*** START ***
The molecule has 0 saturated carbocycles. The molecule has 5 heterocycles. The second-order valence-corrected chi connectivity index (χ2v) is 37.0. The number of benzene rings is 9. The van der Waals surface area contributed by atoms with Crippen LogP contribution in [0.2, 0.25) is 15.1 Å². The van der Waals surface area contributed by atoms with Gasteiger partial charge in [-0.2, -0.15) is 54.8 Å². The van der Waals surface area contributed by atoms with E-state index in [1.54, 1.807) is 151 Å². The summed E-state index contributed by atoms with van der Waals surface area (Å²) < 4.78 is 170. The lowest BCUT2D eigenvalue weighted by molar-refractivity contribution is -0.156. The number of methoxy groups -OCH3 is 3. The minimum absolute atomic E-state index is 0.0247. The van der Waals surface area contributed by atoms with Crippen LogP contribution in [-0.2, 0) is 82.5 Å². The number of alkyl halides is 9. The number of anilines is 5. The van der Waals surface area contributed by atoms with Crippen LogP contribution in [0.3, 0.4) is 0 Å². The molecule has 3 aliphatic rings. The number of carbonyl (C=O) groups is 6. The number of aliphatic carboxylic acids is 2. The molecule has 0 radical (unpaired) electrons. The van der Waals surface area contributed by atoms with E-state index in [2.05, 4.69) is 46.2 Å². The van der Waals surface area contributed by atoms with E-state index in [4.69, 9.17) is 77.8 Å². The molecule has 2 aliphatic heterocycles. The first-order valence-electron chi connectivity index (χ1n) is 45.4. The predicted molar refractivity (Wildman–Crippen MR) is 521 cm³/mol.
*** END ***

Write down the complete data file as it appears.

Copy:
The molecule has 0 saturated carbocycles. The molecule has 5 heterocycles. The second-order valence-corrected chi connectivity index (χ2v) is 37.0. The number of benzene rings is 9. The van der Waals surface area contributed by atoms with Crippen LogP contribution in [0.2, 0.25) is 15.1 Å². The van der Waals surface area contributed by atoms with Gasteiger partial charge in [-0.2, -0.15) is 54.8 Å². The van der Waals surface area contributed by atoms with E-state index in [1.54, 1.807) is 151 Å². The summed E-state index contributed by atoms with van der Waals surface area (Å²) < 4.78 is 170. The lowest BCUT2D eigenvalue weighted by molar-refractivity contribution is -0.156. The number of methoxy groups -OCH3 is 3. The minimum absolute atomic E-state index is 0.0247. The van der Waals surface area contributed by atoms with Crippen LogP contribution in [-0.2, 0) is 82.5 Å². The number of alkyl halides is 9. The number of anilines is 5. The van der Waals surface area contributed by atoms with Crippen LogP contribution in [0.3, 0.4) is 0 Å². The molecule has 3 aliphatic rings. The number of carbonyl (C=O) groups is 6. The number of aliphatic carboxylic acids is 2. The molecule has 0 radical (unpaired) electrons. The van der Waals surface area contributed by atoms with E-state index in [2.05, 4.69) is 46.2 Å². The van der Waals surface area contributed by atoms with E-state index in [4.69, 9.17) is 77.8 Å². The molecule has 2 aliphatic heterocycles. The first-order valence-electron chi connectivity index (χ1n) is 45.4. The predicted molar refractivity (Wildman–Crippen MR) is 521 cm³/mol.